Bookham intros in-situ etch process for uncooled directly modulated buried-heterostructure lasers

March 5, 2003--Bookham Technology plc has developed what it claims is a novel in-situ etch and regrowth process for uncooled Indium Phosphide buried-heterostructure lasers that results in 50% lower rates of burn-in degradation than can be obtained by current standard processes. The company will unveil these findings at the Optical Fiber Communication Conference and Exposition later this month in Atlanta, GA.

Bookham Technology plc has developed what it claims is a novel in-situ etch and regrowth process for uncooled Indium Phosphide (InP) buried-heterostructure lasers that results in 50% lower rates of burn-in degradation than can be obtained by current standard processes. The times-2 burn-in improvement is extremely promising for increasing the long-term reliability of the devices, which also exhibit 20% lower threshold currents, says the company. The new process is also compatible with the newer Aluminium Gallium Indium Arsenide (AlGaInAs) materials system and promises significant reliability gains for this developing technology.

The company will unveil these findings at the Optical Fiber Communication Conference and Exposition later this month in Atlanta, GA, in a paper entitled, "In-situ Etched Buried Heterostructures for Uncooled and Extended Reach Modulated Lasers," by K. Hinzer; G. Knight; D. G. Goodchild; T. Grevatt; G. Letal; R. J. Finlay; and J. K. White.

Power-efficient uncooled directly modulated lasers with extended reach are an important class of communications laser for which buried heterostructures are essential, as these structures mitigate the effects of thermally induced chirp and power rollover that adversely impact laser performance. However, the process needed to fabricate buried heterostructures is crucial to device reliability. The etching and regrowth required to make buried heterostructures can leave defects or introduce surface contamination on the mesa sidewalls. When the buried heterostructure is subsequently regrown on the material surface, any etch damage or impurities that remain at the surface can introduce a leakage current that increases the laser threshold current during device operation and degrades the laser's long-term reliability.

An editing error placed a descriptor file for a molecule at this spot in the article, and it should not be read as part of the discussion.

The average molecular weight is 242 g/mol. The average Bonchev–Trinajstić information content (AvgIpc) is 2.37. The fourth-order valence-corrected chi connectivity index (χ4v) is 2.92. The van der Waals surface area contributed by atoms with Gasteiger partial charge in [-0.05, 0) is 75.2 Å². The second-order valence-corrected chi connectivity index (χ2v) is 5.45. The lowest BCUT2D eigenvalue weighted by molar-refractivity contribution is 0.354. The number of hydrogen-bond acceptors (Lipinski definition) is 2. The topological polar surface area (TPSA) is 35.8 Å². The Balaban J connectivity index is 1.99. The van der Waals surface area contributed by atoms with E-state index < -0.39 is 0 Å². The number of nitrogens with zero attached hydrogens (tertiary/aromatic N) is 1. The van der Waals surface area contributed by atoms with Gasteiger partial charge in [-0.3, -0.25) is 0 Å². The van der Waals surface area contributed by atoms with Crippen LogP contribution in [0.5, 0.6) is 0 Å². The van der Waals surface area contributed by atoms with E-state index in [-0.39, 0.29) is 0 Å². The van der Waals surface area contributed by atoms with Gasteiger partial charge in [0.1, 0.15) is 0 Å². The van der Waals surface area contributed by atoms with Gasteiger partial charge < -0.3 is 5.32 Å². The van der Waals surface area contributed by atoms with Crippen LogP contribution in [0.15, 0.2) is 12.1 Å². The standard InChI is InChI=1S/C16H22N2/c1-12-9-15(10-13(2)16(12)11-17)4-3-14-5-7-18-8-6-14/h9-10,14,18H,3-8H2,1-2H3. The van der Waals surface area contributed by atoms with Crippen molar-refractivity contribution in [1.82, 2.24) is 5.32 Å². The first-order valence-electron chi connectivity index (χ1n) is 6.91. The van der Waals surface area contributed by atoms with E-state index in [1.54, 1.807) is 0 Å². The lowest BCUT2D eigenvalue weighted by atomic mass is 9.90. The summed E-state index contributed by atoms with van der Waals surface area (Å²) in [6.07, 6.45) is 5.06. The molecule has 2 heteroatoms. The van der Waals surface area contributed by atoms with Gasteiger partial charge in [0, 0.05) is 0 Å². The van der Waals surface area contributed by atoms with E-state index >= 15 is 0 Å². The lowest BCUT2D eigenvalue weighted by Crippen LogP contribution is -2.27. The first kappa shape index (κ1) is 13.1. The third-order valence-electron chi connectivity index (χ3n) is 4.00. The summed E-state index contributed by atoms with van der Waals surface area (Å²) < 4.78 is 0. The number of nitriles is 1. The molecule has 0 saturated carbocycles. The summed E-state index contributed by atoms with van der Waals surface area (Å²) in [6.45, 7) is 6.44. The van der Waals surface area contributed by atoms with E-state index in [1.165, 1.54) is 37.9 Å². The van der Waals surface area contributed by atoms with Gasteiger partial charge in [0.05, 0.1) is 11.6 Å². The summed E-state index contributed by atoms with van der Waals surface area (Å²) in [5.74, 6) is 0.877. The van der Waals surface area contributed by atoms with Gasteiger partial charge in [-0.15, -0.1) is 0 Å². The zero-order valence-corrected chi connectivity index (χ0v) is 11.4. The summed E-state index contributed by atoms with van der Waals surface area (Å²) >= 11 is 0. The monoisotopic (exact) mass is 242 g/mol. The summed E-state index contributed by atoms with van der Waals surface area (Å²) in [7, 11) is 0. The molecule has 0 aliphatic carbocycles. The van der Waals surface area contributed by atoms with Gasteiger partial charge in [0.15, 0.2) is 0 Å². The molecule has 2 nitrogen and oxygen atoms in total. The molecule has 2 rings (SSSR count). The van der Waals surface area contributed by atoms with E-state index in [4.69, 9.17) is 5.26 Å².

This effect is particularly severe for AlGaInAs, a new laser materials system of growing industry interest because of its performance characteristics and potential to operate at higher temperatures than standard InP. In principle, this would allow more compact devices to be fabricated as less passive cooling is needed. Unfortunately, AlGaInAs oxidises rapidly after etching, making the etched surfaces highly vulnerable to damage and contamination.

According to Bookham, its in-situ etching process eliminates the problem of post-etching surface damage or contamination by performing the etching step within the MOCVD reactor itself. Overgrowth is performed immediately on the clean freshly etched surface, thereby preventing the surface contaminations and oxidation that can occur in the standard process of using an external etcher to which the material has to be transferred at the risk of damage and contamination.

"The in-situ process will improve even further the outstanding reliability of our current InP laser design, since all material systems are subject to some extent to the surface defects/contaminations of the conventional process for buried heterostructures," explains Karin Hinzer, advisor, New Materials and joint author of the OFC paper describing the process. "But reliability is a very big issue for AlGaInAs right now because the reliability of existing uncooled InP devices from vendors like Bookham is just so good--and getting better. So the results of the new process suggest that AlGaInAs could have similar reliability to InP if AlGaInAs technology goes mainstream in the future," she adds.

The paper details how InP 2.5-Gbit/sec directly modulated lasers have been grown and fabricated by the process and also how two formulations of AlGaInAs buried heterostructures have been grown. The InP buried-heterostructure lasers consisted of an active layer with six compressively strained 6-nm quantum wells in a separate confinement heterostructure, with a 1541-nm target wavelength gain-coupled grating etched above the quantum-well stack. The final structures for both InP and AlGaInAs showed smooth planes and excellent surface morphology.

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